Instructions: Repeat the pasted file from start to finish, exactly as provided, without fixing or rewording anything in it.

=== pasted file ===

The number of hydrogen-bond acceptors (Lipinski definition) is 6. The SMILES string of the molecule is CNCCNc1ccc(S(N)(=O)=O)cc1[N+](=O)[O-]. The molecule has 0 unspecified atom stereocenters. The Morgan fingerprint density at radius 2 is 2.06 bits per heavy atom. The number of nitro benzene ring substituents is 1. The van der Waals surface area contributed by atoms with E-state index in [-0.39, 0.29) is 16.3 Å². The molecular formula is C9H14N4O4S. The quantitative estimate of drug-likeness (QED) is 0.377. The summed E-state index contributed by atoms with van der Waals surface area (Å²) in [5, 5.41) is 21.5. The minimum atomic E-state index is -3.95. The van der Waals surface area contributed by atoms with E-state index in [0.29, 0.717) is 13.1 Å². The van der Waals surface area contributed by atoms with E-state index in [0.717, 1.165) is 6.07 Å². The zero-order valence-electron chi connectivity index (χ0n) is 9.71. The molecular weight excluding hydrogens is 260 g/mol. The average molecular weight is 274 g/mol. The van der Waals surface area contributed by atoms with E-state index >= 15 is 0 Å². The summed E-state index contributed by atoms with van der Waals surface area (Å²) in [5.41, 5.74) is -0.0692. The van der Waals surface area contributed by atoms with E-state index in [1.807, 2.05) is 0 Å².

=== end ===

The number of hydrogen-bond acceptors (Lipinski definition) is 6. The SMILES string of the molecule is CNCCNc1ccc(S(N)(=O)=O)cc1[N+](=O)[O-]. The molecule has 0 unspecified atom stereocenters. The Morgan fingerprint density at radius 2 is 2.06 bits per heavy atom. The number of nitro benzene ring substituents is 1. The van der Waals surface area contributed by atoms with E-state index in [-0.39, 0.29) is 16.3 Å². The molecular formula is C9H14N4O4S. The quantitative estimate of drug-likeness (QED) is 0.377. The summed E-state index contributed by atoms with van der Waals surface area (Å²) in [5, 5.41) is 21.5. The minimum atomic E-state index is -3.95. The van der Waals surface area contributed by atoms with E-state index in [0.29, 0.717) is 13.1 Å². The van der Waals surface area contributed by atoms with E-state index in [0.717, 1.165) is 6.07 Å². The zero-order valence-electron chi connectivity index (χ0n) is 9.71. The molecular weight excluding hydrogens is 260 g/mol. The average molecular weight is 274 g/mol. The van der Waals surface area contributed by atoms with E-state index >= 15 is 0 Å². The summed E-state index contributed by atoms with van der Waals surface area (Å²) in [5.41, 5.74) is -0.0692. The van der Waals surface area contributed by atoms with E-state index in [1.807, 2.05) is 0 Å².